Above: Thirteen patented glass target balls, a unique rarity because they were made to be destroyed, sold for $3,630, against an estimate of $250 to $400.

Above: Thirteen patented glass target balls, a unique rarity because they were made to be destroyed, sold for $3,630, against an estimate of $250 to $400.

The 13 glass target balls that he earlier mentioned as a unique rarity sold for $3,630, against an estimate of $250 to $400. The patented balls were made in a geometric diapering pattern with a rough finished mold edge and colored in a variety of shades of amber, smoke, cobalt and green. The compatible early target ball throwing trap had a rough wooden base and a metal beam and bucket catapult with a tension launcher, and it brought $1,210.

Other head-turning prices included an unsigned mallard hen decoy with a collector’s notation that indicated it had a solid construction with the head set into the body, brass eyes, and original paint. The hen carried a high estimate of $250 but flew past that figure to land an impressive $2,783.

Left: A Pairpoint table lamp with a 10-inch-diagonal domed puffy shade that was decorated with a bouquet of yellow roses on a green background and mounted on a Pairpoint rose clustered base sold for $5,748

Left: A Pairpoint table lamp with a 10-inch-diagonal domed puffy shade that was decorated with a bouquet of yellow roses on a green background and mounted on a Pairpoint rose clustered base sold for $5,748

Lighting fixtures performed well, and topping this segment of the sale was a Pairpoint table lamp with a 10-inch-diagonal domed puffy shade that was decorated with a bouquet of yellow roses on a green background. It was mounted on a Pairpoint base embossed with clusters of roses and filigree and had the original two socket light cluster with acorn pulls. The lamp was stamped “Pat. Applied For” and sold for $5,748.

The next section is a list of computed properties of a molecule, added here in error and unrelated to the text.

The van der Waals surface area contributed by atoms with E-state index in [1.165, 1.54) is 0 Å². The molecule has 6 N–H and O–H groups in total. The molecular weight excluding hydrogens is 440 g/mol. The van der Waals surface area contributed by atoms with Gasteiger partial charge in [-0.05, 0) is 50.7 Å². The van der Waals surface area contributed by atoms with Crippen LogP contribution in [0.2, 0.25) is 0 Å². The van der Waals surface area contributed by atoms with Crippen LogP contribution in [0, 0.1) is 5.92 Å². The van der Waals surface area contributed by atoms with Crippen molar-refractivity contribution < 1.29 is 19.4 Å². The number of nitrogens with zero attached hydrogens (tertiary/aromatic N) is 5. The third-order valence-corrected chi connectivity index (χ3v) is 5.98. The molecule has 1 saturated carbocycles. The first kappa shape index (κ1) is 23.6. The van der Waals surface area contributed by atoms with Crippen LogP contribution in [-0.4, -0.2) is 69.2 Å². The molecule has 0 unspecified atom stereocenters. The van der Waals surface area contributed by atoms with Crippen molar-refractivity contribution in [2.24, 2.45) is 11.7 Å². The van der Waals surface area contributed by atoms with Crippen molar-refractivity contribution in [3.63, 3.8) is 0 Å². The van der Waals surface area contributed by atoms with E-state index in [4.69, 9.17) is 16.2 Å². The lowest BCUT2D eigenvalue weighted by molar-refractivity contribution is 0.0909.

A rare six-arm brass angle lamp chandelier, 42 inches high by 42 inches in diameter, had etched glass globes and opalescent swirl shades, was in very good condition, and commanded $5,445. Nine miniature lanterns with colored shades opened at $100 and finished at $3,509.

A fine selection of firearms was highlighted by a 41-inch-long barrel carbine percussion rifle, signed “CS Richmond, VA” on the front of the lock plate and “1862” on the rear. It had a brass nose cap and butt-plate, a cock and half cock system, and a working trigger, and realized $4,235, against a high estimate of $800.

The price of $3,328 was paid for an 1857 Marston 3-barrel Derringer with three superimposed barrels stacked in a vertical line measuring 3 inches long. The .22-calibre rimfire single action 6-inch handgun had a silver plated brass frame with walnut grips and was signed “Wm. W. Marston – New York City – Patented May 26, 1857.” Firearms accessories included a B. Kittredge & Co. Civil War copper cartridge box that brought $1,645.

Prices include a 21 percent buyer’s premium.

“Unique collectibles fare well with Fontaine’s bidders” By Carole Deutsch – AntiqueWeek.com

No Comments

Post a Comment